The electric grid is the bedrock of modern society, but recent climate events have highlighted that it may be vulnerable to extreme weather. One possible explanation for the grid’s climate sensitivity is that its vast, interconnected hardware is exposed to the elements and has been built to withstand historical environmental conditions. Due to climate change, however, historical data regarding temperature, precipitation, and extreme weather is no longer reliably predictive of future conditions. As a result, there exists a significant and growing divergence between the level of protection afforded to existing grid infrastructure and the degree of protection needed to withstand climate change. Despite an urgent need to proactively adapt the grid to withstand future conditions, utilities and their supervising regulatory bodies have largely failed to engage in meaningful, forward-looking climate resilience.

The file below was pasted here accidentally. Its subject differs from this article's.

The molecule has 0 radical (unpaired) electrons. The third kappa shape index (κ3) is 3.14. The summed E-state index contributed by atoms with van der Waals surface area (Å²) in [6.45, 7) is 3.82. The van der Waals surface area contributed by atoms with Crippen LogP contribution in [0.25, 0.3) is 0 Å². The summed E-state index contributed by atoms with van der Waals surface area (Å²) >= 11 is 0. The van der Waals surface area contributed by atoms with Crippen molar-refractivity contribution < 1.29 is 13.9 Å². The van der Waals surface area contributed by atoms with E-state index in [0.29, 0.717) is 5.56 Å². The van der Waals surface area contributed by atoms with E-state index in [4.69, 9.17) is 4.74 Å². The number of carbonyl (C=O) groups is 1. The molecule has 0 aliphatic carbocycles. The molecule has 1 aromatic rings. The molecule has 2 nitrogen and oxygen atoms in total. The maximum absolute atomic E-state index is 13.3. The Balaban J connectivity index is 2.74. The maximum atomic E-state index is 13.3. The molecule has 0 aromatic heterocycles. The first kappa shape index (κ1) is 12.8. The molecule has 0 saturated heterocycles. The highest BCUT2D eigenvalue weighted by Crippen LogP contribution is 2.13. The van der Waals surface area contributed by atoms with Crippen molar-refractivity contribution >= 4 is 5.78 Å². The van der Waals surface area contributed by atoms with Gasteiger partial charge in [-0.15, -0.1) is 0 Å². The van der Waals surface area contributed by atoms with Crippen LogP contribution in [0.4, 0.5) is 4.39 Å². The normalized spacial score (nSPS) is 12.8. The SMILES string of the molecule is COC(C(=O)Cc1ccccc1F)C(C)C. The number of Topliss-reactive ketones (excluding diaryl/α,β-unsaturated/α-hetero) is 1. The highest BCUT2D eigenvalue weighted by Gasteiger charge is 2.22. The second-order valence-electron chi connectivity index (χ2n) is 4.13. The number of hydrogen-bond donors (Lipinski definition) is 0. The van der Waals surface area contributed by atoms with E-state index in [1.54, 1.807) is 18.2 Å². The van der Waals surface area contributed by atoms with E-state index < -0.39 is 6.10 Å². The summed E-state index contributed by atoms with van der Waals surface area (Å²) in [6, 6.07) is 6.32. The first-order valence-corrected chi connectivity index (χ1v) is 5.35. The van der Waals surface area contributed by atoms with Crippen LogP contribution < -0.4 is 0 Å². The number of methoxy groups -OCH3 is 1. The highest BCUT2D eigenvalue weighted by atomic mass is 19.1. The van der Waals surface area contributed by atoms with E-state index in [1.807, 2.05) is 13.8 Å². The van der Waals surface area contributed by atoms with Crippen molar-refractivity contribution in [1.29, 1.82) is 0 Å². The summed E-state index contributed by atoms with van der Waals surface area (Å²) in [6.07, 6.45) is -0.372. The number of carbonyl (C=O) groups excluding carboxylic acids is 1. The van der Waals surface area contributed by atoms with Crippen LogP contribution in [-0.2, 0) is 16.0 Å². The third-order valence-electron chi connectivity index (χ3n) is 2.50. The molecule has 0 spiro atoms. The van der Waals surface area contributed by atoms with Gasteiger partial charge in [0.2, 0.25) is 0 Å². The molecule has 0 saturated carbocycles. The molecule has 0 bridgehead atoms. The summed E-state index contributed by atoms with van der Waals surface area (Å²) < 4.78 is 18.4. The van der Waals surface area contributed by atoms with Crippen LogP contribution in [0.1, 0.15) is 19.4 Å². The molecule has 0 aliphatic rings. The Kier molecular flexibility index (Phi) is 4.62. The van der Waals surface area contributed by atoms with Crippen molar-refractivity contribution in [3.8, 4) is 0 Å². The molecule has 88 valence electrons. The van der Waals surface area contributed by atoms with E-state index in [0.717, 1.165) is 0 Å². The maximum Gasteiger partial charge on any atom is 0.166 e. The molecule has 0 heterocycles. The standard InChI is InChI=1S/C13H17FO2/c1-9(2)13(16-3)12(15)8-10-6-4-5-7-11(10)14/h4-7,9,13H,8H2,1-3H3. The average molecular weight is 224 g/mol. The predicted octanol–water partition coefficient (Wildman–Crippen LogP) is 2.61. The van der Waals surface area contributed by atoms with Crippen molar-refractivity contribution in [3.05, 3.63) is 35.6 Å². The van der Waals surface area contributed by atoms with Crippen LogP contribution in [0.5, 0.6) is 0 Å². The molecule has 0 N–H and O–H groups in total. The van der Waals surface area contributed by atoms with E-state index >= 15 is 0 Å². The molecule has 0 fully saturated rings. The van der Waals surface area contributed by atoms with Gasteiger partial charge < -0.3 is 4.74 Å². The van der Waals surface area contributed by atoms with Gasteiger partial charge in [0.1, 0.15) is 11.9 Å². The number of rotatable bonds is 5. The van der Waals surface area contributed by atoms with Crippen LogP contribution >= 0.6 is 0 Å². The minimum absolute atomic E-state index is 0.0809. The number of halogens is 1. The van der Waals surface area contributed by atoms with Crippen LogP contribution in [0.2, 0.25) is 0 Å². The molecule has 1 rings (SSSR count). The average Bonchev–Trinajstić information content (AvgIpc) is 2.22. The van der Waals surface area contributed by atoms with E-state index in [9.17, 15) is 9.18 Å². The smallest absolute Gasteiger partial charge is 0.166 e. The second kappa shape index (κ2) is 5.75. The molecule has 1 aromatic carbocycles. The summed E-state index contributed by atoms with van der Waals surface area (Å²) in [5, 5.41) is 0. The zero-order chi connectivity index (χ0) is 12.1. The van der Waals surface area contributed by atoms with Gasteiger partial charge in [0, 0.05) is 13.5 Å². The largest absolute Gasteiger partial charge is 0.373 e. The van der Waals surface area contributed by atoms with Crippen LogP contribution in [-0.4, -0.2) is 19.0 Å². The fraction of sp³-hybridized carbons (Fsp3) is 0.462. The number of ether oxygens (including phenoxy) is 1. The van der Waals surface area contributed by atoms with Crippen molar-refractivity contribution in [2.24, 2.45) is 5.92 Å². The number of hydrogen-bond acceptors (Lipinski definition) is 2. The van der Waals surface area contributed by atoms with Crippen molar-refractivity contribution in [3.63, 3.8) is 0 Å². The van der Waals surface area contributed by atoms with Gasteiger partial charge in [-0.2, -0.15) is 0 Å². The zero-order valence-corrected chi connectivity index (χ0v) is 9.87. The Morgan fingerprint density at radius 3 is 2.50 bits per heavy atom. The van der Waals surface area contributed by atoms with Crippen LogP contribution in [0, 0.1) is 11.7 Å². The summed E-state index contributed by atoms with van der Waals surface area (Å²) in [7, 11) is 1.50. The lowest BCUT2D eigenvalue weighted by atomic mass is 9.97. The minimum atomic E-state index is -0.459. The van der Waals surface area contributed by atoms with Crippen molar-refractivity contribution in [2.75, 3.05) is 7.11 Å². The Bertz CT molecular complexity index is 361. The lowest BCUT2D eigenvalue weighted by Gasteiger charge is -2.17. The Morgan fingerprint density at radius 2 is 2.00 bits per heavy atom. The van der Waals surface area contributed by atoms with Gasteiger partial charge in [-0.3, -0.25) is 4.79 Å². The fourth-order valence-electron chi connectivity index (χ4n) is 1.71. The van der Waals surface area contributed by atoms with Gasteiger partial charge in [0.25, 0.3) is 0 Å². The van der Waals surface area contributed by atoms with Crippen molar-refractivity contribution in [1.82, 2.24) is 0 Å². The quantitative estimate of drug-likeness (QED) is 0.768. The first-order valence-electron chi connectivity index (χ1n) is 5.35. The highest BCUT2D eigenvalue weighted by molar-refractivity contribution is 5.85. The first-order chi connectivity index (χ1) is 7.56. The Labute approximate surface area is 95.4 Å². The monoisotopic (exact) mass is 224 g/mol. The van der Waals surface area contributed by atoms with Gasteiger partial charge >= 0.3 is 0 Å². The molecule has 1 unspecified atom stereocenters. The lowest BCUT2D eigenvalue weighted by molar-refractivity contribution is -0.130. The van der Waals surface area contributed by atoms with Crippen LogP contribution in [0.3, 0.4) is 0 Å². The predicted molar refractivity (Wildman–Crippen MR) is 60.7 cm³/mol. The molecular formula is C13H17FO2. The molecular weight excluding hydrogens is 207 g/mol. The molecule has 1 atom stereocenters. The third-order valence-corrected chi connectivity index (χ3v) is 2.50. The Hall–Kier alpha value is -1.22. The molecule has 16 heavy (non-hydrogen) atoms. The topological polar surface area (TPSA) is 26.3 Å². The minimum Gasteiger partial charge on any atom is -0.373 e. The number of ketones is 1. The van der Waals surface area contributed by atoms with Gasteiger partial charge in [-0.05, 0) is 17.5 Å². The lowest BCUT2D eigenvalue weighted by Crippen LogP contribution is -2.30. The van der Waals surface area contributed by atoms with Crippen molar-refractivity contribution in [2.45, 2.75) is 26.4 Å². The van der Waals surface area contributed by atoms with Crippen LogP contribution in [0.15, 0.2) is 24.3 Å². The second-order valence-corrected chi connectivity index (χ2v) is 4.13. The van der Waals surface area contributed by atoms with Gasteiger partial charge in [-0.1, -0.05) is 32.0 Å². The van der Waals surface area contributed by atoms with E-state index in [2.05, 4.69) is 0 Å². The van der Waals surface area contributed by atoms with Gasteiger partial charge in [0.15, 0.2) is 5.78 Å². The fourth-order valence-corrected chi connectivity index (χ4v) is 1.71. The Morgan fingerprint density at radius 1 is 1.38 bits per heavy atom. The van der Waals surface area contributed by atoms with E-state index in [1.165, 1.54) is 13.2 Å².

To combat this problem, this Note offers an original proposal that seeks to introduce a forward-looking mechanism—arising out of tort law’s foreseeability principle—into the utility regulatory regime to catalyze climate resilience in the sector. The foreseeability principle will effectively layer a prospective valence over the ratemaking process, thereby forcing regulators and utilities alike to confront climate change’s anticipated grid impacts. Under this revamped regulatory structure, utilities that continue to rely on historic climate data will be subject to regulatory holdups during the ratemaking process and may even face legal liability; this Note hypothesizes that the very threat of such setbacks is likely to induce utilities to retire legacy practices and instead embrace forward-looking climate projections as a means of informing proactive resilience measures capable of protecting the grid in the face of climate change.

The full text of this Note can be found by clicking the PDF link to the left.